Old, balding white men will be central to Monarchy's survival as a system of inherited privilege in an unforgivingly puritanical, race-and-gender-obsessed networked world

Old, balding white men will be central to Monarchy's survival as a system of inherited privilege in an unforgivingly puritanical, race-and-gender-obsessed networked world

 Old, balding white men will be central to Monarchy’s survival as a system of inherited privilege in an unforgivingly puritanical, race-and-gender-obsessed networked world

It was one of the Duke’s defining qualities that even when his famous sense of humour sent some tender souls into a fit of the vapours, most reasonable people saw the underlying good intent and gave him the benefit of the doubt; and because there was often a pearl of wisdom hidden in his jokes, it was usually in their own interest to hear him out.

Such forgivability is a priceless asset when you are a public figure, especially one who can claim no democratic mandate. 

Just as rare – and even more essential – is an authenticity that reassures a sceptical public that you are the worthwhile person you seem to be. 

To quote Socrates: ‘The way to gain a good reputation is to endeavour to be what you desire to appear.’

Prince Philip was a man who knew who he was and was happy for the world to form its own opinion based on what it saw.

 ‘I can’t change myself,’ he memorably said, as if challenging us to make him try.

Modern fashion in what’s considered desirable attitudes or behaviour might have pressured him to become somebody different but his refusal to do so not only earned him respect, it became a reassuringly fixed point in a world of constantly shifting values.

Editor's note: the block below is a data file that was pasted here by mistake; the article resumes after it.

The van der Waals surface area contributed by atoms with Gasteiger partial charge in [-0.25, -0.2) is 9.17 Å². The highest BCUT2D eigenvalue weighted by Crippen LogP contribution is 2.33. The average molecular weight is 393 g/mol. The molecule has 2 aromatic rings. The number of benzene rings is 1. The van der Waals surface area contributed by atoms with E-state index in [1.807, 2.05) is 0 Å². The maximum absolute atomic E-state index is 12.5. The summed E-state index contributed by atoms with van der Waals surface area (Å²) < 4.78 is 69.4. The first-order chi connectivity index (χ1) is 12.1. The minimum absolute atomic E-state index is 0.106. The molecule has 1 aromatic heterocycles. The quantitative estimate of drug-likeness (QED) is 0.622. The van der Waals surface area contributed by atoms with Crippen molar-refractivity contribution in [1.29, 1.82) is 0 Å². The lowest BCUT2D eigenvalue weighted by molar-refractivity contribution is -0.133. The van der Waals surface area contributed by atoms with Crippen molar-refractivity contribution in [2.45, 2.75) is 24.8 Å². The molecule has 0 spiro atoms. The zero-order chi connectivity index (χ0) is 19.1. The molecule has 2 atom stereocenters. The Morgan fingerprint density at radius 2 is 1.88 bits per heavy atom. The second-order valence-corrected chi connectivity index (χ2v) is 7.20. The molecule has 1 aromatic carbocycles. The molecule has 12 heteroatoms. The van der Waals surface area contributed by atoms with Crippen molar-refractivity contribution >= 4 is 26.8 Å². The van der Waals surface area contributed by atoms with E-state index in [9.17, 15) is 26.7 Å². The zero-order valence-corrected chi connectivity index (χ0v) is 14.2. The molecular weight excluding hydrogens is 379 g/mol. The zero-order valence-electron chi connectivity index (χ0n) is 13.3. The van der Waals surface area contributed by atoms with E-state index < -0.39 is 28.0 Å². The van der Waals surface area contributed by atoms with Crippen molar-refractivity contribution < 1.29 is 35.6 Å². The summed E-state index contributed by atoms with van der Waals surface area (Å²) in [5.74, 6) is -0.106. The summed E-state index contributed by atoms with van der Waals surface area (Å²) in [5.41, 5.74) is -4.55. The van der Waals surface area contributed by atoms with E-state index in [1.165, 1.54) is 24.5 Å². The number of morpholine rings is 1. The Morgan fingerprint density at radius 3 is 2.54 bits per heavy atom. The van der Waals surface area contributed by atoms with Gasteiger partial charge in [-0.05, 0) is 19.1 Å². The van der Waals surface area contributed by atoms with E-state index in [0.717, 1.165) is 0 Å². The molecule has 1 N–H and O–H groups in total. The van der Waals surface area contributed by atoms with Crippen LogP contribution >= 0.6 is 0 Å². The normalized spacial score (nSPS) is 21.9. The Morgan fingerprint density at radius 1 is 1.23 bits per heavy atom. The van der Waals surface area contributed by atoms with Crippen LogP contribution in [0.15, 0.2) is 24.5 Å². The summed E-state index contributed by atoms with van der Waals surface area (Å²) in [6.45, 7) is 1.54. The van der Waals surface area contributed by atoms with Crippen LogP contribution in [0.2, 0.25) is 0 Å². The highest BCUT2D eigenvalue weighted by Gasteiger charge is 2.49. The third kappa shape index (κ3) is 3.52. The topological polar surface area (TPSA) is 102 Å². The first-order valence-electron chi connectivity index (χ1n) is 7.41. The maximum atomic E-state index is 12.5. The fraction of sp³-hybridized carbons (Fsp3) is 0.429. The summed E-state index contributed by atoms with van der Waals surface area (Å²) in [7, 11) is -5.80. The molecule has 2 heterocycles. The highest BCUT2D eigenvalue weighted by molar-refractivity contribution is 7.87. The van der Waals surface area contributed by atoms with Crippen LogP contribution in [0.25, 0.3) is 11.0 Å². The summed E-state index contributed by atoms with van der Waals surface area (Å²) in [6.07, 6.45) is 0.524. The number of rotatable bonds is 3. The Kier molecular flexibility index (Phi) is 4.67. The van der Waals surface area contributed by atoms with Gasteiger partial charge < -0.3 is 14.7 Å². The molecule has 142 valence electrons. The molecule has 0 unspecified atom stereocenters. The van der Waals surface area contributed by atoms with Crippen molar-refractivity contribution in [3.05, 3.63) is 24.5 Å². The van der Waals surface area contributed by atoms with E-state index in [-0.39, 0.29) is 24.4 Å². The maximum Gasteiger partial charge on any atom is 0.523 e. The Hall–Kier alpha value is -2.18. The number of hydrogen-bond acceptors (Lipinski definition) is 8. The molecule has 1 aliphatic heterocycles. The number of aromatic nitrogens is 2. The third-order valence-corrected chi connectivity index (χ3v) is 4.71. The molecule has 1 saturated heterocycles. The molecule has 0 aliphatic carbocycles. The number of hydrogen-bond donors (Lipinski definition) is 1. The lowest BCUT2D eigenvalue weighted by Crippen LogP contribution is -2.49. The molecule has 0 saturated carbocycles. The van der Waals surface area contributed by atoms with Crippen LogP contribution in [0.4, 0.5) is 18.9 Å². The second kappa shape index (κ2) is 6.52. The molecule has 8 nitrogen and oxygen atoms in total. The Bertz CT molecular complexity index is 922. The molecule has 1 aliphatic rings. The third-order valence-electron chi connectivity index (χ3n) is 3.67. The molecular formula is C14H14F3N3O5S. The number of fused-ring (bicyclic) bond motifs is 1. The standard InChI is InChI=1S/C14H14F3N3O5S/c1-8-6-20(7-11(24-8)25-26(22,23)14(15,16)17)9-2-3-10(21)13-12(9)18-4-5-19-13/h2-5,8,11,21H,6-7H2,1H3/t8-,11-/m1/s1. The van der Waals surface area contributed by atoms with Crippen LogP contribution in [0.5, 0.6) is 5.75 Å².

But the Duke’s children and other Royal figures may find sympathy in more limited supply. 

To watch Prince Andrew’s opportunistic on-camera tribute to his father last week was to realise how far he has yet to travel on the road to rehabilitation.

Together with the Sussex circus – in town for one show only – it reminds us how much Prince Philip’s family, like the rest of us, are diminished by the loss of such a steadfast, charismatic figure. 

To watch Prince Andrew's opportunistic on-camera tribute to his father last week was to realise how far he has yet to travel on the road to rehabilitation

To watch Prince Andrew's opportunistic on-camera tribute to his father last week was to realise how far he has yet to travel on the road to rehabilitation

To watch Prince Andrew’s opportunistic on-camera tribute to his father last week was to realise how far he has yet to travel on the road to rehabilitation

Together with the Sussex circus – in town for one show only – it reminds us how much Prince Philip's family, like the rest of us, are diminished by the loss of such a steadfast, charismatic figure

Together with the Sussex circus – in town for one show only – it reminds us how much Prince Philip's family, like the rest of us, are diminished by the loss of such a steadfast, charismatic figure

Together with the Sussex circus – in town for one show only – it reminds us how much Prince Philip’s family, like the rest of us, are diminished by the loss of such a steadfast, charismatic figure

They doubtless measure themselves against what has gone and some will wonder how to fill the gap. 

Ambitious advisers may be doing the same and already thinking of future headlines.

Imagine taking on the task of re-packaging the Duke of Edinburgh in an effort to win favourable tweets, suppress criticism or gain advantage over a family rival. 

These are services Royal news managers routinely perform yet to imagine them trying their crafty arts on Prince Philip is instantly laughable.

Princess Diana's former aide Patrick Jephson is pictured